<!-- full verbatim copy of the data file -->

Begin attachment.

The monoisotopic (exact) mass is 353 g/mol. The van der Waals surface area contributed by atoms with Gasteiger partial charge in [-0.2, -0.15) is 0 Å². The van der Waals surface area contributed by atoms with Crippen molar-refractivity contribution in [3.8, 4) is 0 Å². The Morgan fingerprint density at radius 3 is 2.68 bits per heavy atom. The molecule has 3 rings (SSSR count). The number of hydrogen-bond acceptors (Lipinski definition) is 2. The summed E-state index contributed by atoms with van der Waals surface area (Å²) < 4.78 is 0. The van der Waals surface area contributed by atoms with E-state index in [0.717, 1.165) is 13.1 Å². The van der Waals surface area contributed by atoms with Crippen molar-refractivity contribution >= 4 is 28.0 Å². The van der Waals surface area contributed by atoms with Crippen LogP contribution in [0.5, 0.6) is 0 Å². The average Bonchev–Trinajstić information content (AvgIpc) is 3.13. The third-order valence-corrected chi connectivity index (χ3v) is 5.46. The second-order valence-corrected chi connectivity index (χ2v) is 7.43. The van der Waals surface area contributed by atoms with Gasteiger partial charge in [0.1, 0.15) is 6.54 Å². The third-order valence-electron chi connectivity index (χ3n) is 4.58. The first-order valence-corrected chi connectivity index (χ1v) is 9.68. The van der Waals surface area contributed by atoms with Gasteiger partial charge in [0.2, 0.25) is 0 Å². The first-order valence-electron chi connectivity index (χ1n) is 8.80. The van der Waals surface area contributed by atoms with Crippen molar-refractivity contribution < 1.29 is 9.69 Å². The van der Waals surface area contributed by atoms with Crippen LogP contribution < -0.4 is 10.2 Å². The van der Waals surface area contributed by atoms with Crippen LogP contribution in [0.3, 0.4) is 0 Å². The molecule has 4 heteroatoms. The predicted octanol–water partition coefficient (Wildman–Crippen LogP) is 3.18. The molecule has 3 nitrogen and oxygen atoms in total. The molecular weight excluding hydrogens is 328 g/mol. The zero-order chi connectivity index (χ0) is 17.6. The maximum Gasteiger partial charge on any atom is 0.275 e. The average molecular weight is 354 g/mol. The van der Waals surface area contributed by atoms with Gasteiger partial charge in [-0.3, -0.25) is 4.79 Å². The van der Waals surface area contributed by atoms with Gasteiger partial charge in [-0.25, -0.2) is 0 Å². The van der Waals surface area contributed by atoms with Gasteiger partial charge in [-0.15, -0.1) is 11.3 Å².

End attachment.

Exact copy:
The monoisotopic (exact) mass is 353 g/mol. The van der Waals surface area contributed by atoms with Gasteiger partial charge in [-0.2, -0.15) is 0 Å². The van der Waals surface area contributed by atoms with Crippen molar-refractivity contribution in [3.8, 4) is 0 Å². The Morgan fingerprint density at radius 3 is 2.68 bits per heavy atom. The molecule has 3 rings (SSSR count). The number of hydrogen-bond acceptors (Lipinski definition) is 2. The summed E-state index contributed by atoms with van der Waals surface area (Å²) < 4.78 is 0. The van der Waals surface area contributed by atoms with E-state index in [0.717, 1.165) is 13.1 Å². The van der Waals surface area contributed by atoms with Crippen molar-refractivity contribution >= 4 is 28.0 Å². The van der Waals surface area contributed by atoms with Crippen LogP contribution in [0.5, 0.6) is 0 Å². The average Bonchev–Trinajstić information content (AvgIpc) is 3.13. The third-order valence-corrected chi connectivity index (χ3v) is 5.46. The second-order valence-corrected chi connectivity index (χ2v) is 7.43. The van der Waals surface area contributed by atoms with Gasteiger partial charge in [0.1, 0.15) is 6.54 Å². The third-order valence-electron chi connectivity index (χ3n) is 4.58. The first-order valence-corrected chi connectivity index (χ1v) is 9.68. The van der Waals surface area contributed by atoms with Gasteiger partial charge in [0.2, 0.25) is 0 Å². The first-order valence-electron chi connectivity index (χ1n) is 8.80. The van der Waals surface area contributed by atoms with Crippen molar-refractivity contribution < 1.29 is 9.69 Å². The van der Waals surface area contributed by atoms with Crippen LogP contribution < -0.4 is 10.2 Å². The van der Waals surface area contributed by atoms with Crippen LogP contribution in [0.3, 0.4) is 0 Å². The molecule has 4 heteroatoms. The predicted octanol–water partition coefficient (Wildman–Crippen LogP) is 3.18. The molecule has 3 nitrogen and oxygen atoms in total. The molecular weight excluding hydrogens is 328 g/mol. The zero-order chi connectivity index (χ0) is 17.6. The maximum Gasteiger partial charge on any atom is 0.275 e. The average molecular weight is 354 g/mol. The van der Waals surface area contributed by atoms with Gasteiger partial charge in [-0.3, -0.25) is 4.79 Å². The van der Waals surface area contributed by atoms with Gasteiger partial charge in [-0.25, -0.2) is 0 Å². The van der Waals surface area contributed by atoms with Gasteiger partial charge in [-0.15, -0.1) is 11.3 Å².